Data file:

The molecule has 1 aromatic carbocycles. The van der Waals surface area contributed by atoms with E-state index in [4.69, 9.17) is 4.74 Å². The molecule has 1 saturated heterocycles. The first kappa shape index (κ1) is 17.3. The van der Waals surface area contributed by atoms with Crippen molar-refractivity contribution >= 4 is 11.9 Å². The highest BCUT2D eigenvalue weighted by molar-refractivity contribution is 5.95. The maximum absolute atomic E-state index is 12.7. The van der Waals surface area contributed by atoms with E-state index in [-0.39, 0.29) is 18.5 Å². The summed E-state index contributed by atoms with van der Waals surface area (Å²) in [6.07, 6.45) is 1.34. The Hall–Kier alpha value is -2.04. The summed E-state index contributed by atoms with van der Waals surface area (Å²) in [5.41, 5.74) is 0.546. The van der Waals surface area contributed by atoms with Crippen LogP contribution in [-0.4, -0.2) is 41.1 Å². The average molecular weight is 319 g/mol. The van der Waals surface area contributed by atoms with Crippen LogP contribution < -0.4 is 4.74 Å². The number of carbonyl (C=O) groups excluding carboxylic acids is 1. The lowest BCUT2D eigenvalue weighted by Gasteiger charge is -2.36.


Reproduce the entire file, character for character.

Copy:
The molecule has 1 aromatic carbocycles. The van der Waals surface area contributed by atoms with E-state index in [4.69, 9.17) is 4.74 Å². The molecule has 1 saturated heterocycles. The first kappa shape index (κ1) is 17.3. The van der Waals surface area contributed by atoms with Crippen molar-refractivity contribution >= 4 is 11.9 Å². The highest BCUT2D eigenvalue weighted by molar-refractivity contribution is 5.95. The maximum absolute atomic E-state index is 12.7. The van der Waals surface area contributed by atoms with E-state index in [-0.39, 0.29) is 18.5 Å². The summed E-state index contributed by atoms with van der Waals surface area (Å²) in [6.07, 6.45) is 1.34. The Hall–Kier alpha value is -2.04. The summed E-state index contributed by atoms with van der Waals surface area (Å²) in [5.41, 5.74) is 0.546. The van der Waals surface area contributed by atoms with Crippen LogP contribution in [-0.4, -0.2) is 41.1 Å². The average molecular weight is 319 g/mol. The van der Waals surface area contributed by atoms with Crippen LogP contribution < -0.4 is 4.74 Å². The number of carbonyl (C=O) groups excluding carboxylic acids is 1. The lowest BCUT2D eigenvalue weighted by Gasteiger charge is -2.36.